Moving away from our protocol problems, we ran a final quick test on the client's kill switch, and discovered two further issues.
The first is that, if the connection drops, there's a period of perhaps a few seconds before the kill switch kicks in. The likely privacy impact is small, but there's still a chance that your real IP will leak to the outside world.
The second issue is that when the kill switch does kick in, the client may not be able to recover. When we forcibly closed our connection, and clicked Connect to restore it, the client warned there was 'no network' (this shouldn't have been a surprise, as the client had disabled it.) Turning the kill switch off didn't restore our internet access, and neither did closing the client. We had to close, restart and log into the client again before our internet was restored.
This isn't a big deal in itself. In fact, it may never happen to the vast majority of users. But it's another example of how the client isn't working as it should, and it leaves us wondering what other problems RusVPN might have missed.
RusVPN's claims to unblock just about every major web platform, and that generally makes us suspicious. The best VPNs are usually more cautious, as they know it's very difficult to guarantee that kind of success over the long term.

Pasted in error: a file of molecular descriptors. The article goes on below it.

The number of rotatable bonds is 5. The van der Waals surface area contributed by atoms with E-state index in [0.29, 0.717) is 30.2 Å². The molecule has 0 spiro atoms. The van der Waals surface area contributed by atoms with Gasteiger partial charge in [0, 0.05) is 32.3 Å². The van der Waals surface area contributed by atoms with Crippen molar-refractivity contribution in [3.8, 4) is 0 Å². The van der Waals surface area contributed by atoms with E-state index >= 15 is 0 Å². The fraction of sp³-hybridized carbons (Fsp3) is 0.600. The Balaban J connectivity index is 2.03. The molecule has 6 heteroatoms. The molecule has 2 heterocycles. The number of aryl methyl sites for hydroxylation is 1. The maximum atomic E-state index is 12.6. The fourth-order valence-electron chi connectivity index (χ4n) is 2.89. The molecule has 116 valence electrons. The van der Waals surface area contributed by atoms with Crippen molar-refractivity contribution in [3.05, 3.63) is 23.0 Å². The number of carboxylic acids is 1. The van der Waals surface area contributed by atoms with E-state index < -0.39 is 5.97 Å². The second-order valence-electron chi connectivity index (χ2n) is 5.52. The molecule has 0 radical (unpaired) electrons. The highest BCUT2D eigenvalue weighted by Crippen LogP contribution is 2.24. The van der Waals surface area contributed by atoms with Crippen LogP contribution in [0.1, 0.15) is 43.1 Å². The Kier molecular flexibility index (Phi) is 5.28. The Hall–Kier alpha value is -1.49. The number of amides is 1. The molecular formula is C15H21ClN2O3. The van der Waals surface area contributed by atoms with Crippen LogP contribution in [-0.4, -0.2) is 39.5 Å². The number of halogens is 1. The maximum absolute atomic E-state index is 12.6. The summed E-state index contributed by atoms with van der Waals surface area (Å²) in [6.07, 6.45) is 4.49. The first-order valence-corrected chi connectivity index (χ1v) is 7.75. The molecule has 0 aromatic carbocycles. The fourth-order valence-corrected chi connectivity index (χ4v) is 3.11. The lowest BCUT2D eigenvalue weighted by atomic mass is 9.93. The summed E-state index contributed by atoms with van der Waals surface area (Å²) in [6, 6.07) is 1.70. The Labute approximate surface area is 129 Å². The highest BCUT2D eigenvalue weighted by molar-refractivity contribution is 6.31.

But then we tried the service with a few sites, and it worked perfectly. US YouTube? Simple. BBC iPlayer? Streamed immediately. US Netflix? We got in with every server we tried.
Our speeds tests began relatively poorly, with UK connections struggling to 25-30Mbps (most VPNs manage at least twice that.)
Near European countries delivered much better results, with for example Germany averaging 50Mbps. That's much closer to the performance we would expect from other VPNs, and perhaps suggests that the client's server load figures (very high for the UK, very low everywhere else) are correct.
Our other test locations generally matched the decent European results rather than more sluggish UK, with one or two exceptions. Singapore couldn't manage 1Mbps, for instance, but the US reached a capable 30-50Mbps, which Australia averaged 25Mbps.
There wasn't such good news with our final privacy tests, unfortunately. RusVPN allocated IP addresses from the countries it supports, but IPLeak and DNS Leak Test both showed DNS leaks when connecting via PPTP.
RusVPN has many of the ingredients of a good VPN - loads of apps, easy to use, excellent website unblocking, fair price - but a host of privacy issues and problems make it difficult to trust, at least right now. Check back in a year or two, when hopefully they'll be fixed.